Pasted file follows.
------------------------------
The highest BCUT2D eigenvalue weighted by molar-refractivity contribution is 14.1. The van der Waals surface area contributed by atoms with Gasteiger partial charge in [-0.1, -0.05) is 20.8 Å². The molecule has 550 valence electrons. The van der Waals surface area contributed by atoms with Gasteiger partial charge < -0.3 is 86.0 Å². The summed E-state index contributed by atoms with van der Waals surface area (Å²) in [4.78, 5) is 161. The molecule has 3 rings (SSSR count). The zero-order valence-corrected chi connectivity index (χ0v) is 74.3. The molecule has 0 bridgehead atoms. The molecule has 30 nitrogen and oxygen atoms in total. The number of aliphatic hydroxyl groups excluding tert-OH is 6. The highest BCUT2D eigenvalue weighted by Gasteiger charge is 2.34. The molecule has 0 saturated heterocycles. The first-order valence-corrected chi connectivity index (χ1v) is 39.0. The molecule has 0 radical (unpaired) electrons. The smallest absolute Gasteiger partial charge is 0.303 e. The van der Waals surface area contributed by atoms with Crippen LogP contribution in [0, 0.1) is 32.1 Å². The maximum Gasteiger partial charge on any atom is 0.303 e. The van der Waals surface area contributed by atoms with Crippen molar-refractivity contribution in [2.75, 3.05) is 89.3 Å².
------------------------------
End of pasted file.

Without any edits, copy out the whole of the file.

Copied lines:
The highest BCUT2D eigenvalue weighted by molar-refractivity contribution is 14.1. The van der Waals surface area contributed by atoms with Gasteiger partial charge in [-0.1, -0.05) is 20.8 Å². The molecule has 550 valence electrons. The van der Waals surface area contributed by atoms with Gasteiger partial charge < -0.3 is 86.0 Å². The summed E-state index contributed by atoms with van der Waals surface area (Å²) in [4.78, 5) is 161. The molecule has 3 rings (SSSR count). The zero-order valence-corrected chi connectivity index (χ0v) is 74.3. The molecule has 0 bridgehead atoms. The molecule has 30 nitrogen and oxygen atoms in total. The number of aliphatic hydroxyl groups excluding tert-OH is 6. The highest BCUT2D eigenvalue weighted by Gasteiger charge is 2.34. The molecule has 0 saturated heterocycles. The first-order valence-corrected chi connectivity index (χ1v) is 39.0. The molecule has 0 radical (unpaired) electrons. The smallest absolute Gasteiger partial charge is 0.303 e. The van der Waals surface area contributed by atoms with Crippen LogP contribution in [0, 0.1) is 32.1 Å². The maximum Gasteiger partial charge on any atom is 0.303 e. The van der Waals surface area contributed by atoms with Crippen molar-refractivity contribution in [2.75, 3.05) is 89.3 Å².